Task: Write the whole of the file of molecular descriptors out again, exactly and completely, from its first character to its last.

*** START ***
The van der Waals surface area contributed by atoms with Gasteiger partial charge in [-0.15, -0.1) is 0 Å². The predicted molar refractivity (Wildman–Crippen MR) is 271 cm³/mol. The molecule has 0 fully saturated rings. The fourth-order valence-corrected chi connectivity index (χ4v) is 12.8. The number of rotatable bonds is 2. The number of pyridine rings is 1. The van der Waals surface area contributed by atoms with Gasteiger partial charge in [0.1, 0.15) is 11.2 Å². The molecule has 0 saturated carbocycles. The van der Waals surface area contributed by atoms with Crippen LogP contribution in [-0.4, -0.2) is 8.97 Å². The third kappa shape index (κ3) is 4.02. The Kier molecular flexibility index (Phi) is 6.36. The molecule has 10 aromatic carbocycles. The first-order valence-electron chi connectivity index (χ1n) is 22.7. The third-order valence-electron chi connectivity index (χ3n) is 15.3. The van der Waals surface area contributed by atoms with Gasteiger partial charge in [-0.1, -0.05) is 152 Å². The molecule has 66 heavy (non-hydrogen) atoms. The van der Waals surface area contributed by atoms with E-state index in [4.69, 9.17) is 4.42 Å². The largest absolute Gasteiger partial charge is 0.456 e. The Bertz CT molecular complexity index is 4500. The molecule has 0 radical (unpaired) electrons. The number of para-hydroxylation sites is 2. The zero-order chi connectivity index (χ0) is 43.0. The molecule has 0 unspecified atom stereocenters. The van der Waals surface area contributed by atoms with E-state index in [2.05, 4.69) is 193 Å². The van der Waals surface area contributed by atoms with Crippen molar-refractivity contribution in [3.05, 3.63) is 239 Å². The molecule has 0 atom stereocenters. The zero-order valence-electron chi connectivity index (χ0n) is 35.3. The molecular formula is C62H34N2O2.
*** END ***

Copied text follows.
The van der Waals surface area contributed by atoms with Gasteiger partial charge in [-0.15, -0.1) is 0 Å². The predicted molar refractivity (Wildman–Crippen MR) is 271 cm³/mol. The molecule has 0 fully saturated rings. The fourth-order valence-corrected chi connectivity index (χ4v) is 12.8. The number of rotatable bonds is 2. The number of pyridine rings is 1. The van der Waals surface area contributed by atoms with Gasteiger partial charge in [0.1, 0.15) is 11.2 Å². The molecule has 0 saturated carbocycles. The van der Waals surface area contributed by atoms with Crippen LogP contribution in [-0.4, -0.2) is 8.97 Å². The third kappa shape index (κ3) is 4.02. The Kier molecular flexibility index (Phi) is 6.36. The molecule has 10 aromatic carbocycles. The first-order valence-electron chi connectivity index (χ1n) is 22.7. The third-order valence-electron chi connectivity index (χ3n) is 15.3. The van der Waals surface area contributed by atoms with Gasteiger partial charge in [-0.1, -0.05) is 152 Å². The molecule has 66 heavy (non-hydrogen) atoms. The van der Waals surface area contributed by atoms with E-state index in [4.69, 9.17) is 4.42 Å². The largest absolute Gasteiger partial charge is 0.456 e. The Bertz CT molecular complexity index is 4500. The molecule has 0 radical (unpaired) electrons. The number of para-hydroxylation sites is 2. The zero-order chi connectivity index (χ0) is 43.0. The molecule has 0 unspecified atom stereocenters. The van der Waals surface area contributed by atoms with E-state index in [2.05, 4.69) is 193 Å². The van der Waals surface area contributed by atoms with Crippen molar-refractivity contribution in [3.05, 3.63) is 239 Å². The molecule has 0 atom stereocenters. The zero-order valence-electron chi connectivity index (χ0n) is 35.3. The molecular formula is C62H34N2O2.